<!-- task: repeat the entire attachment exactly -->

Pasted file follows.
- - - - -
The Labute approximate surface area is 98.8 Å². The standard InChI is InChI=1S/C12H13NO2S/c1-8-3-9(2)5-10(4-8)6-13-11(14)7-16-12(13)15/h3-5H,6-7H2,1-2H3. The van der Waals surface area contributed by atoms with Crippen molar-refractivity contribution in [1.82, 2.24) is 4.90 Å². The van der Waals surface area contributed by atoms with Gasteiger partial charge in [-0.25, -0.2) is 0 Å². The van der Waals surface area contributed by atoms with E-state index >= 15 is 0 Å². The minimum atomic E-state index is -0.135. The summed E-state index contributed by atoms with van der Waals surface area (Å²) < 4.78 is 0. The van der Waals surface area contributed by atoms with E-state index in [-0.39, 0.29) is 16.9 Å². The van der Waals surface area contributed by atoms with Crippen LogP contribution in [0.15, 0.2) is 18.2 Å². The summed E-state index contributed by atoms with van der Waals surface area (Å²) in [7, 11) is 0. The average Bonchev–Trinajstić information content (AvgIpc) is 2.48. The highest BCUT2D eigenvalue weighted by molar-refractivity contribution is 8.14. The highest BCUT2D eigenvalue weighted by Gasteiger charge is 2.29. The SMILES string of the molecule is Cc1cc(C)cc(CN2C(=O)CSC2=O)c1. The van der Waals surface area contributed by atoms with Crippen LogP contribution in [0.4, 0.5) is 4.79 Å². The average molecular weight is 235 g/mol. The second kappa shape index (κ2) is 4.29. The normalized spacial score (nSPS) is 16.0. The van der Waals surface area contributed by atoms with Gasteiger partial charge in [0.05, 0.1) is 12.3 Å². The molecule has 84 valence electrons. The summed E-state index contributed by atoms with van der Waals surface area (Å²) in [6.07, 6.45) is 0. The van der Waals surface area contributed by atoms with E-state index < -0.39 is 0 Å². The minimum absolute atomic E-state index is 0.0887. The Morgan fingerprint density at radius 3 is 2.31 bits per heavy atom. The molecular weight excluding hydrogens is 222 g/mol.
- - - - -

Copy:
The Labute approximate surface area is 98.8 Å². The standard InChI is InChI=1S/C12H13NO2S/c1-8-3-9(2)5-10(4-8)6-13-11(14)7-16-12(13)15/h3-5H,6-7H2,1-2H3. The van der Waals surface area contributed by atoms with Crippen molar-refractivity contribution in [1.82, 2.24) is 4.90 Å². The van der Waals surface area contributed by atoms with Gasteiger partial charge in [-0.25, -0.2) is 0 Å². The van der Waals surface area contributed by atoms with E-state index >= 15 is 0 Å². The minimum atomic E-state index is -0.135. The summed E-state index contributed by atoms with van der Waals surface area (Å²) < 4.78 is 0. The van der Waals surface area contributed by atoms with E-state index in [-0.39, 0.29) is 16.9 Å². The van der Waals surface area contributed by atoms with Crippen LogP contribution in [0.15, 0.2) is 18.2 Å². The summed E-state index contributed by atoms with van der Waals surface area (Å²) in [7, 11) is 0. The average Bonchev–Trinajstić information content (AvgIpc) is 2.48. The highest BCUT2D eigenvalue weighted by molar-refractivity contribution is 8.14. The highest BCUT2D eigenvalue weighted by Gasteiger charge is 2.29. The SMILES string of the molecule is Cc1cc(C)cc(CN2C(=O)CSC2=O)c1. The van der Waals surface area contributed by atoms with Crippen LogP contribution in [0.4, 0.5) is 4.79 Å². The average molecular weight is 235 g/mol. The second kappa shape index (κ2) is 4.29. The normalized spacial score (nSPS) is 16.0. The van der Waals surface area contributed by atoms with Gasteiger partial charge in [0.05, 0.1) is 12.3 Å². The molecule has 84 valence electrons. The summed E-state index contributed by atoms with van der Waals surface area (Å²) in [6.07, 6.45) is 0. The van der Waals surface area contributed by atoms with E-state index < -0.39 is 0 Å². The minimum absolute atomic E-state index is 0.0887. The Morgan fingerprint density at radius 3 is 2.31 bits per heavy atom. The molecular weight excluding hydrogens is 222 g/mol.